Buy a Digital Piano

Nevertheless, there are obvious benefits to buying an electric keyboard instead of a piano, and you can tell that there are benefits because all of the places I just mentioned (ships, theaters, etc.) have all switched. A keyboard never needs to be tuned. There is never need for a humidifier. There’s no sound board to crack.

Most importantly, an electric keyboard is a fraction of the initial cost of a real piano, and none of the maintenance cost. Keyboards are so cheap in comparison, in fact, that they are almost disposable. If the keyboard breaks you just throw it away, or sell it on eBay, and buy a new one. Unless your sentimental or totally broke, nobody fixes keyboards.

Another reason, despite what I said above, is that electronic keyboards are coming closer and closer to closing the perception gap between them and pianos. I mean that keyboards are sounding more and more realistic. There’s still the projection problem, and the interior design problems, but sound-wise the two are becoming less distinguishable.

Also, the feel of a keyboard is getting better, especially among Yamaha and Kawai (companies that, interestingly, also make acoustic pianos). And if it feels like a piano…and sounds like a piano…I guess people can forgive it if it doesn’t look like a piano.

On a side note – to get past this design issue of electric pianos, there are companies now, like Slam Grand, that make empty piano shells that you can fit a keyboard into. (These are especially popular in piano bars and cruise ships. This is not to be confused with fancy new player pianos like those that are in Nordstroms, country clubs and your rich uncles house. Those are real, acoustic pianos with added parts and computer chips making them able to play themselves.)

What Manufacturer and Model Should You Buy?

Ok, now on to what to actually buy.

Regard acoustic pianos…Yamaha makes good, cheap, pretty acoustic pianos. They aren’t exactly hand-made, but they are pretty good. I never cared much for Kawais. There are a lot of premium piano manufacturers – I always considered Bosendorfer was the big daddy – but if you want a really nice piano, get a Steinway. That’s my advice, at least.

With electronic keyboards, there’s a lot to choose from. You didn’t think it’d be easy, did you?

Let me specify here that I’m not talking about synthesizers. The difference is that synthesizers often have thousands of sounds and all kinds of fancy buttons and knobs. Synths do a lot of things well, but one thing they consistently do poorly on is PIANO. Piano patches on synths always suck. I never met one I liked.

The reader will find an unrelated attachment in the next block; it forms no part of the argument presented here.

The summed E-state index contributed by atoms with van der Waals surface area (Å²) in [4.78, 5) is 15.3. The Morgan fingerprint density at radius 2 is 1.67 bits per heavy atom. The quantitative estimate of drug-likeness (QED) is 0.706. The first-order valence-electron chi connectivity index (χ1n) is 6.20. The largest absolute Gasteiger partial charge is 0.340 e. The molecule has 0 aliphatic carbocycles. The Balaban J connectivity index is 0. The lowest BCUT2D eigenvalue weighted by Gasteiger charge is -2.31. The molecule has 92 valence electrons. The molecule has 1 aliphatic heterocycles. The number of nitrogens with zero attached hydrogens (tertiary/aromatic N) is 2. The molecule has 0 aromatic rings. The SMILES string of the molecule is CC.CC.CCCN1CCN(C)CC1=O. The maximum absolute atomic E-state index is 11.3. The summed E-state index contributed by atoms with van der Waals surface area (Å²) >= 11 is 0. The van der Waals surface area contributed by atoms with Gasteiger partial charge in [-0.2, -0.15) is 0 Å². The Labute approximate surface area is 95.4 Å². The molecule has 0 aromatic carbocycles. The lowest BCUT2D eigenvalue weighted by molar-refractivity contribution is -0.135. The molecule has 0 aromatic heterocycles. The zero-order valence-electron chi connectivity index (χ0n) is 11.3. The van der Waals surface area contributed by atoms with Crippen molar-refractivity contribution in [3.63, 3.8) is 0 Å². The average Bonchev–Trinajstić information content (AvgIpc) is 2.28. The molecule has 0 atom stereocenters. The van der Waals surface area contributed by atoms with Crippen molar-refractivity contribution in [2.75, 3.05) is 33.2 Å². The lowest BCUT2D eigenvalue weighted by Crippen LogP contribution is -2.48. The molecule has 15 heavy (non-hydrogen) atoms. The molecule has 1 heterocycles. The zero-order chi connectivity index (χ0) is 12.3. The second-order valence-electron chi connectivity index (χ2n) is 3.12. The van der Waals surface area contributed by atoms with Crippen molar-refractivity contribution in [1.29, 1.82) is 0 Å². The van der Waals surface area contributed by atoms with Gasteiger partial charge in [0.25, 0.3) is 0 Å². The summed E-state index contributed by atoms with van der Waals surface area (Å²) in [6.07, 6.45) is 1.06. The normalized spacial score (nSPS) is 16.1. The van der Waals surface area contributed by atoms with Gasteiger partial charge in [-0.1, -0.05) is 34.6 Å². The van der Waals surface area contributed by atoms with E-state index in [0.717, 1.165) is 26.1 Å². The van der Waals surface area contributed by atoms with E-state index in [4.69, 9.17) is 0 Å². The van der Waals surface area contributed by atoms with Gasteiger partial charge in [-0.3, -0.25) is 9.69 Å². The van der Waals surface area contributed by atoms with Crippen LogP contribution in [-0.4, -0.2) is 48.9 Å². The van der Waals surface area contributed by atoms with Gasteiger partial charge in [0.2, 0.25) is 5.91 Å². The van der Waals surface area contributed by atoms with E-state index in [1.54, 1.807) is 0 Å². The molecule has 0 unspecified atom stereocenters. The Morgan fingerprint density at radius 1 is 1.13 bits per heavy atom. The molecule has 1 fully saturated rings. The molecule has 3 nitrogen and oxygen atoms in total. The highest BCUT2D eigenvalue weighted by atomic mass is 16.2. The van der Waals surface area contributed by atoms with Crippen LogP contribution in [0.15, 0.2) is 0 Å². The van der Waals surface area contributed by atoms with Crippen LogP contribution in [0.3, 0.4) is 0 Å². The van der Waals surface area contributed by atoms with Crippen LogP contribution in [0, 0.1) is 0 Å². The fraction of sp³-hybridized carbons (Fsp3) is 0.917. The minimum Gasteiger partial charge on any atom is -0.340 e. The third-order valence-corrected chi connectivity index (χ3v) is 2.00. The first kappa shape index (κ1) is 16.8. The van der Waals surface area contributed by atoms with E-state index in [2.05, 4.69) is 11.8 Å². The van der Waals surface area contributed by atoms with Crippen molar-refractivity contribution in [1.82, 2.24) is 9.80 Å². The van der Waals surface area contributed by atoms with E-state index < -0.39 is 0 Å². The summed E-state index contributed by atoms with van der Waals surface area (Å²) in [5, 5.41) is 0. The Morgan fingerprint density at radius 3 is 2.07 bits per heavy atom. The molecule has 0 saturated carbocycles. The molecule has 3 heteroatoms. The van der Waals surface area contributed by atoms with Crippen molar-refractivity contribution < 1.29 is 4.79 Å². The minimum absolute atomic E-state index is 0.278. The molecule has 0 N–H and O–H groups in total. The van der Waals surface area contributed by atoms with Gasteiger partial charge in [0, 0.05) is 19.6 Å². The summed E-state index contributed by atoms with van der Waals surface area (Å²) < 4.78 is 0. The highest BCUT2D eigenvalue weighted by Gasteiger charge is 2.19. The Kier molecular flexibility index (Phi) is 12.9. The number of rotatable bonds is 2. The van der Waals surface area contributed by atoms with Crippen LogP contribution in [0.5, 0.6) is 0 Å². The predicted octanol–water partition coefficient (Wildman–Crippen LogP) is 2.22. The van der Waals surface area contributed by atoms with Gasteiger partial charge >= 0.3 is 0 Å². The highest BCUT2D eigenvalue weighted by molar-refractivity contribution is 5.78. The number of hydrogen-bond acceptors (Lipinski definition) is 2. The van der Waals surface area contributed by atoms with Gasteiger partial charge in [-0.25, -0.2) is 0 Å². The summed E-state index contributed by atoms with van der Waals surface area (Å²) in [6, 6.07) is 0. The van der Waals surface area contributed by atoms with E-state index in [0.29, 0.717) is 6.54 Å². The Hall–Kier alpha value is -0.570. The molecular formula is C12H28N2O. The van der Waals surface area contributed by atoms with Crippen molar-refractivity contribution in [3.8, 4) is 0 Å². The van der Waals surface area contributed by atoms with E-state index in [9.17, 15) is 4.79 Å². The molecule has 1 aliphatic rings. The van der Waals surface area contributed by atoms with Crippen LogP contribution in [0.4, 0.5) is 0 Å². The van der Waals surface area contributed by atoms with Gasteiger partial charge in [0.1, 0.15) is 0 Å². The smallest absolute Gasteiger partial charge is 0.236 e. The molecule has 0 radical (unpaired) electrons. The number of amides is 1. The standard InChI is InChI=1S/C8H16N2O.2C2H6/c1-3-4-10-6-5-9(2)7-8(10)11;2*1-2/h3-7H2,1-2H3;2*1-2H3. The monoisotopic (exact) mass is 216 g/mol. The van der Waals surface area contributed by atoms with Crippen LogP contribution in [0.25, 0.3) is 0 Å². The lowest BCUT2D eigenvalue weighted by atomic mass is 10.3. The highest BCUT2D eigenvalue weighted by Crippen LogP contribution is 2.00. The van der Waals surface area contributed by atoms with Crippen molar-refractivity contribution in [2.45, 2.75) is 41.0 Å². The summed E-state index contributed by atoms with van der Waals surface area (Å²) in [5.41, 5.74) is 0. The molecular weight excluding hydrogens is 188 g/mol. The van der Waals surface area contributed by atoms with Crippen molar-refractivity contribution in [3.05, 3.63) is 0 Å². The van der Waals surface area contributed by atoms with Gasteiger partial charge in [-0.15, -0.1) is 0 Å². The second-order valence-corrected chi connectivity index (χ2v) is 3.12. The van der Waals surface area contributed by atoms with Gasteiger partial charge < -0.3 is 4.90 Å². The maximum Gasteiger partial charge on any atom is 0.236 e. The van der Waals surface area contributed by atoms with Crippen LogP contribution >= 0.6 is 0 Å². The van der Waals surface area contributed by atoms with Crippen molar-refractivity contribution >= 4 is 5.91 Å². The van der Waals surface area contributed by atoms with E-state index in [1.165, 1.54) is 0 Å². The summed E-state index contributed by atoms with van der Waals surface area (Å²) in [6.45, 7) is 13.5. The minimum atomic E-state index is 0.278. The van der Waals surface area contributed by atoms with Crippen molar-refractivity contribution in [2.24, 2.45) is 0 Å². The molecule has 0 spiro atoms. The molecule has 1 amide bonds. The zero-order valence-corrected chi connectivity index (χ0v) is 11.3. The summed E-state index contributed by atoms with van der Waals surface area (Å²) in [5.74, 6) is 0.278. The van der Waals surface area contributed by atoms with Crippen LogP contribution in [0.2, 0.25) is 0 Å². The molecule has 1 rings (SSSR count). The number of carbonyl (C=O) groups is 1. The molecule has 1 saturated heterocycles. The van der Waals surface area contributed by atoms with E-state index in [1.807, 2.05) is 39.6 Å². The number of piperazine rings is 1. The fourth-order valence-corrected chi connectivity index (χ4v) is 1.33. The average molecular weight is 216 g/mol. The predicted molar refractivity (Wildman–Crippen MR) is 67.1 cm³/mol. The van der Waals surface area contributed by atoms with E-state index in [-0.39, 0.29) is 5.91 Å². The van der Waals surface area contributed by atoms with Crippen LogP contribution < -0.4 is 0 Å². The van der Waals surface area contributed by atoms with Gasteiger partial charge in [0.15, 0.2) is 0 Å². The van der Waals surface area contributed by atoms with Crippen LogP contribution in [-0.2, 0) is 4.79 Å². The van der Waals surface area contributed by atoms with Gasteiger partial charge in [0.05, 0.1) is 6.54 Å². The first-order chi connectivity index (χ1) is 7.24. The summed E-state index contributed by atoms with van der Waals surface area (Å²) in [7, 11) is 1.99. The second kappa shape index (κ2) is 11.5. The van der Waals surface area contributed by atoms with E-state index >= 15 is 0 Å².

I’m talking exclusively about piano replacements here. They go by various names – digital pianos, stage pianos, Clavinovas, or sometimes just “keyboard”. You can tell its a piano replacement because it’ll have 88 weighted keys and only have a dozen or so sounds. Don’t buy anything that has lots of bells and whistles (sounds, knobs, dials, buttons) unless it costs a fortune. Usually I’ve found that if a manufacturer has put all those bells and whistles in, and is still selling it for a reasonable price, it has cut corners on everything. For example, you could have 200 sounds…and they all sound like crap. Or maybe they gave you 4 extra knobs, but put in a cheap set of keys to keep the price down. If I went into a music shop and I saw a digital piano that cost $2,000 and it had one button that said “Piano” – I would buy that first. I wish they manufacturers would stop spending their R & D on a better vibraphone patch for their digital pianos. Dude, I’m not using the vibraphone sound, ok? Spend my money on JUST the piano sound and the set of keys.

I like Yamaha digital pianos the most. I have a Yamaha P-120 and I think its perfect. The piano patch is realistic and the keys feel reasonably enough like a piano. Don’t buy the Motif if you’re looking for a piano. Buy the CS 300 if you have the money. Buy the P-140 if you don’t. Stay away from Roland, I never liked their piano patches, and they don’t specialize in piano sounds like Yamaha and Kawai do.

Clavinovas are cool too, they sound and feel nice. They aren’t portable and there’s the interior design issue, but they are an ok replacement.

As a blanket advice to anyone buying any instrument at all – buy the absolute best instrument you can afford.

Note to Parents of Future Pianists

One more thing – if you are a parent thinking about getting your kid into piano lessons and you are wondering what you need to buy, hear me on this. At the absolute minimum, you need to get your kid 88 weighted keys. Do not, pleeeease, do not buy your child a Yamaha PSR series keyboard or anything like that with less than 88 keys and unweighted keys. Please! You might as well skip the lessons altogether. Your child’s hands need to gain the strength to play on weighted keys, and they need to know what it looks like to see 88 keys in their peripheral vision, they need to memorize the exact dimensions of an 88-key keyboard, so they are able to find middle C is with their eyes closed, so they they have a map in their head of exactly where every key is on the piano from the very top C to the very bottom A. They need to start generating this mental map of every detail of the piano at the absolute beginning of their lessons. It is very important. If you start on 61 unweighted keys and move to 88 weighted keys, you’ll make their brain start all over again.

Also – as I said above, buy the absolute best instrument you can afford.